In its usual over-the-top manner, the New York Times has once again treated the destruction of
There’s a new poll out, done by Oxford Research International for ABC News and TIME magazine. Unfortunately, unless you were watching “This Week” on ABC this morning, or this evening’s “World News Tonight,” you likely missed it.
Jacob Weisberg, editor of the liberal, Washington Post-owned online magazine Slate, has asserted the credibility of a printed rumor that President Bush likes the idea of lethal retaliation against reporters opposed to the U.S.'s Iraq policy.
Weisberg wrote (emphasis added):
The latest issue of Newsweek featured an almost 4,000 word article – written by Evan Thomas and Richard Wolffe, with assistance from Holly Bailey, Daniel Klaidman, Eleanor Clift, Michael Hirsh and John Barry – that painted a pretty bleak picture of President Bush as possibly being “the most isolated president in modern history.” The authors referred to Bush as being in a “bubble” that blocks out thoughts, policy suggestions, and ideas that he is either unwilling or intellectually incapable of absorbing. Some of the lowlights:
- “Yet his inattention to Murtha, a coal-country Pennsylvanian and rock-solid patriot, suggests a level of indifference, if not denial, that is dangerous for a president who seeks to transform the world.”
- “What Bush actually hears and takes in, however, is not clear. And whether his advisers are quite as frank as they claim to be with the president is also questionable.”
No doubt Senator Eugene McCarthy was an unabashed liberal on many issues.
Colunmnist Charles Krauthammer's Weekly Standard essay on the moral defensibility of torture in fighting terror has raised eyebrows, and the New York Times tries to gin up more controversy in a feature on Krauthammer for the Sunday Week in Review.
In a TV-journalism age in which a good haircut and a sharp suit often seem to count for more than substance, there's something admirably old-school about Barry Schweid. Old, and unapologetically schlumpy, Schweid is the antithesis of TV's Sharp-Dressed Man.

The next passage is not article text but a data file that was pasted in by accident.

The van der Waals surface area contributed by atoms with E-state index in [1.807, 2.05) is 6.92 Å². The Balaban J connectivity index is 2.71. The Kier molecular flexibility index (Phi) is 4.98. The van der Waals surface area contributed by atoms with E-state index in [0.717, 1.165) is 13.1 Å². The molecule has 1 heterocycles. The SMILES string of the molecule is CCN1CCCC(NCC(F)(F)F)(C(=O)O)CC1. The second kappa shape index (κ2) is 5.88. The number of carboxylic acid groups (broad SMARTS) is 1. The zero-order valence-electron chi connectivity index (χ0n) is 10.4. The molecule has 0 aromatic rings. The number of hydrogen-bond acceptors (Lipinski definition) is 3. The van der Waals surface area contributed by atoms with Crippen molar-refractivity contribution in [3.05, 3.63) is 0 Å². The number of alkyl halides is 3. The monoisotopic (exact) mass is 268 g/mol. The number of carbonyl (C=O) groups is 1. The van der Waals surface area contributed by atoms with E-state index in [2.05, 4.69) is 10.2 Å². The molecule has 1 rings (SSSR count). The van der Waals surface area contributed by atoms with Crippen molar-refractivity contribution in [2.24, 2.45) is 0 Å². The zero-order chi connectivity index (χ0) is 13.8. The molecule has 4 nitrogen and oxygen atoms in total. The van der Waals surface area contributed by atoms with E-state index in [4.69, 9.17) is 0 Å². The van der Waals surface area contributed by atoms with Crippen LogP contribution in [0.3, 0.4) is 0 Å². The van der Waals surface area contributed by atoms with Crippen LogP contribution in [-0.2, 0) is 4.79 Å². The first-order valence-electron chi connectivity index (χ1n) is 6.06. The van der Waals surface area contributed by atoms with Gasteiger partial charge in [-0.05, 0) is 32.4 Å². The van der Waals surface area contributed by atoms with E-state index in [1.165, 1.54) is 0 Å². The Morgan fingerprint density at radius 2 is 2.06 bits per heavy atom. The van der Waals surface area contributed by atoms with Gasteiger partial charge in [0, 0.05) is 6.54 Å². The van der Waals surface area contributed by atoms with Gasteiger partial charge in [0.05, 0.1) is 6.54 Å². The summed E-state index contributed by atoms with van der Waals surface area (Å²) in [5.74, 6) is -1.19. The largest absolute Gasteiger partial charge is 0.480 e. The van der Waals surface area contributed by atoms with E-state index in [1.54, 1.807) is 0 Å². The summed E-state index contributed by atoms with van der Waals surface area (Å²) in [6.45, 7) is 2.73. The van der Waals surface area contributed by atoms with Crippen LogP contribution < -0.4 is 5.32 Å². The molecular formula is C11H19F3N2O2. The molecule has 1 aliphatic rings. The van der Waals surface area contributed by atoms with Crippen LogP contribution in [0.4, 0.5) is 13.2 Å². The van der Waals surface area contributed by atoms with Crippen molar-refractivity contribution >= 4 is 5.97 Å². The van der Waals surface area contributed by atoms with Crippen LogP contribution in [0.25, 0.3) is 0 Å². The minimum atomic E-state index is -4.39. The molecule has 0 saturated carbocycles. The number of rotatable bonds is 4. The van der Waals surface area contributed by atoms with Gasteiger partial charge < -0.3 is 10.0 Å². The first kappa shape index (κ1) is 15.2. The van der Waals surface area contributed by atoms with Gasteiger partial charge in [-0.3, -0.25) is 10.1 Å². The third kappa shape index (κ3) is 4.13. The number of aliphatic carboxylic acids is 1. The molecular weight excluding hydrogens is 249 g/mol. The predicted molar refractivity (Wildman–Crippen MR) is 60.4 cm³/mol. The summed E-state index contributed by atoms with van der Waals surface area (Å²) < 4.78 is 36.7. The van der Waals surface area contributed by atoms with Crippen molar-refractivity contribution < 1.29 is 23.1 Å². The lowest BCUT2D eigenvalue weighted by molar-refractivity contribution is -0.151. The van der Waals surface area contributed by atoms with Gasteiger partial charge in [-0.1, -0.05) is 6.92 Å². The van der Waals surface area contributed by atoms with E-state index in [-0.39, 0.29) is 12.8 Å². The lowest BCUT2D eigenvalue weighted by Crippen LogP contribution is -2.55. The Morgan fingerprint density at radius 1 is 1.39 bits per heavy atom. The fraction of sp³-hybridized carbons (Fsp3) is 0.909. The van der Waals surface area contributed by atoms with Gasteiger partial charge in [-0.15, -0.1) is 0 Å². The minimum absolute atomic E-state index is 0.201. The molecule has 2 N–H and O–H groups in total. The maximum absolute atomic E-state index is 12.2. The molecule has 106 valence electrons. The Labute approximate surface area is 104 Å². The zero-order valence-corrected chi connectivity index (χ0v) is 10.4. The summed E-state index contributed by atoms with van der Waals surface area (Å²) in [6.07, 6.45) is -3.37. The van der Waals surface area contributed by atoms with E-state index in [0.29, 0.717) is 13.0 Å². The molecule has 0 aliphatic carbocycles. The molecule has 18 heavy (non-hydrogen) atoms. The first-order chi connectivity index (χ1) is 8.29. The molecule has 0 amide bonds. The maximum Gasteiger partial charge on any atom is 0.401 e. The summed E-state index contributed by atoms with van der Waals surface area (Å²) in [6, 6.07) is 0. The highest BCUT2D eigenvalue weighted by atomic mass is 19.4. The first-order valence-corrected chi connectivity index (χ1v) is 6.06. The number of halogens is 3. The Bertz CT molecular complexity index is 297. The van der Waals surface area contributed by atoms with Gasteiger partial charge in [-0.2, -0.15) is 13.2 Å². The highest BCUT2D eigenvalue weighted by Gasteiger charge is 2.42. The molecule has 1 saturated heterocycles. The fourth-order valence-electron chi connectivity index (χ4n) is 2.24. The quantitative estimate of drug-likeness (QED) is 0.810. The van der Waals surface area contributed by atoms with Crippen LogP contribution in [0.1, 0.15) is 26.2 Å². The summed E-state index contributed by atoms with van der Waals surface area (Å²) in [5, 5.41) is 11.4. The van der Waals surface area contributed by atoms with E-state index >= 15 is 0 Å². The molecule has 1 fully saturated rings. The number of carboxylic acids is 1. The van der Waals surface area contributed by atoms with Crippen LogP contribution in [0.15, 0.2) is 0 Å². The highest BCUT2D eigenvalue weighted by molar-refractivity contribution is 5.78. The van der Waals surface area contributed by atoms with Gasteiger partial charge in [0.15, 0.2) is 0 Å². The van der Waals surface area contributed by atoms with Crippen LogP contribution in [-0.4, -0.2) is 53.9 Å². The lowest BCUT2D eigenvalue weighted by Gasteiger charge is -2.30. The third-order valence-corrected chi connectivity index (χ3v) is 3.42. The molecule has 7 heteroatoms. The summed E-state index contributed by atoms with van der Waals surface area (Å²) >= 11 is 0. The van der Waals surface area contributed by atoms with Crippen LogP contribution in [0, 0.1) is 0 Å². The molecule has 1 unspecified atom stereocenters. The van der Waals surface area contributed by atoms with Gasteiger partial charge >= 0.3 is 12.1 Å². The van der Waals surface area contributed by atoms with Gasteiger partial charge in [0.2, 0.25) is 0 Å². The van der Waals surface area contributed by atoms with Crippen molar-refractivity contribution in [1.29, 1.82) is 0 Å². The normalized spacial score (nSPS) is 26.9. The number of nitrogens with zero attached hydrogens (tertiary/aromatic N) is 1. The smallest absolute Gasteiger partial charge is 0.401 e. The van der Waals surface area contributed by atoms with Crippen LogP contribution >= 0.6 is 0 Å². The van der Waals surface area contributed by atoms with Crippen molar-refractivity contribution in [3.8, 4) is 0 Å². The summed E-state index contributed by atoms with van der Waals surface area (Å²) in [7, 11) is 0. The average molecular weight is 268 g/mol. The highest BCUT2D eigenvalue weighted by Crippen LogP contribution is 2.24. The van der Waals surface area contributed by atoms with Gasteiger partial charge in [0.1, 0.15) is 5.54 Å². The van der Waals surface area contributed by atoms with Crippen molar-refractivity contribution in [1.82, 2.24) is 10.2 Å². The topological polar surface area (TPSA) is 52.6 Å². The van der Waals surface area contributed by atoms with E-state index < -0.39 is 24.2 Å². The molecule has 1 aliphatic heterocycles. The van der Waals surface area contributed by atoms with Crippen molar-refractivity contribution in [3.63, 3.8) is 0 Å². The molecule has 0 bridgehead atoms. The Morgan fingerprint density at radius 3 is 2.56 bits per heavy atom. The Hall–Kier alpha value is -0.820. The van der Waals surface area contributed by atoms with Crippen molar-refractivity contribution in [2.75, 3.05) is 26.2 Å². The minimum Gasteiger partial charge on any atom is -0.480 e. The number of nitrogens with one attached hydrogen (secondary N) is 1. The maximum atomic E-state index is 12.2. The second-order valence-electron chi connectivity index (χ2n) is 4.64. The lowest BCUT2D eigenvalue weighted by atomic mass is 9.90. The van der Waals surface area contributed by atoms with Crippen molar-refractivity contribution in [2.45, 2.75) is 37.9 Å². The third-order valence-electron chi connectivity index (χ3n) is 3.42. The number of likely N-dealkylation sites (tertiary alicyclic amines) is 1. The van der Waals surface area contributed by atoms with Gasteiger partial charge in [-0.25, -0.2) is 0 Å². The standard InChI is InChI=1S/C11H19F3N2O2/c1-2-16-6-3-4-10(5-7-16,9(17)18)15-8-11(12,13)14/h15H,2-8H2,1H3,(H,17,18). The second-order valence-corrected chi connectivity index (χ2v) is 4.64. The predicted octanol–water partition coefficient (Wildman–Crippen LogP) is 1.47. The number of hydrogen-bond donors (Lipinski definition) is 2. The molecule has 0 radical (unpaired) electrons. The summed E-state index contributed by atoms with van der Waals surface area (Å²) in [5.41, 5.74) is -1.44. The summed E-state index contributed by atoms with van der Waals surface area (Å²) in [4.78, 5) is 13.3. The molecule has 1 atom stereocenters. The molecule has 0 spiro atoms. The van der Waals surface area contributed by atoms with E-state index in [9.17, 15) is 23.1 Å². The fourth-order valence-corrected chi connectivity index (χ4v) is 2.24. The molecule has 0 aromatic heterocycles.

Even so, on Fox & Friends Weekend this morning, Schweid let his liberal leanings show.
On MSNBC's Hardball Friday night, four weeks to the day after he devoted his show to trying to convince viewers that the Bush administration tried to make the American public believe Iraq was involved in the 9/11 attacks to sell the Iraq War (see earlier Newsbusters posting for details), Matthews again pushed this myth, claiming that "many, many times" between the 9/11 attacks and the Iraq invasion, "the case was made that we were going after them, the people that had attacked us.
While conservative talk radio blazed this week over DNC chair Howard Dean's comments on Iraq, that the idea we're going to win is "wrong," an important question arises: did the average American who does NOT listen to talk radio, but relies on network morning or evening news, hear the same uproar? Are the aware of the brouhaha? Don't bet on it. A quick search of the name "Howard Dean" in Nexis from Sunday to Friday showed no Dean mention on ABC. None on CBS.
While appearing on MSNBC's Hardball on Friday December 9, NBC News correspondent Andrea Mitchell, reacting to a clip of John Kerry saying he would not vote to authorize the Iraq War if he had it to do again because, in his words, he was "misled about the intelligence," Mitchell responded by claiming, "It's true they were lied to, misled, however you want to characterize it."
On Friday, talks ended in
Tonight, Democrat Congressman John Murtha stuck his foot in his mouth, again, in an interview on John Kasich's program, "Heartland," on Fox News. As part of his argument that American troops should be withdrawn, starting now, he said,
"The US military is not good at nation-building. President Bush said, when he ran the first time, We're not going to get into nation-building."
Source: No transcript is yet available, but this was TiVo'ed and the quote is accurate.
At the Huffington Post yesterday, MSNBC’s Lawrence O’Donnell stated that President Bush, who is rumored to watch reruns of the television program O’Donnell is the executive producer for, should be watching recent episodes of NBC's “The West Wing” to learn how to deal with problems in his own
MATTHEWS: Did you—when you look back on the Vietnam War, if you remember—they used to have votes all the time in the U.S. Senate and the U.S.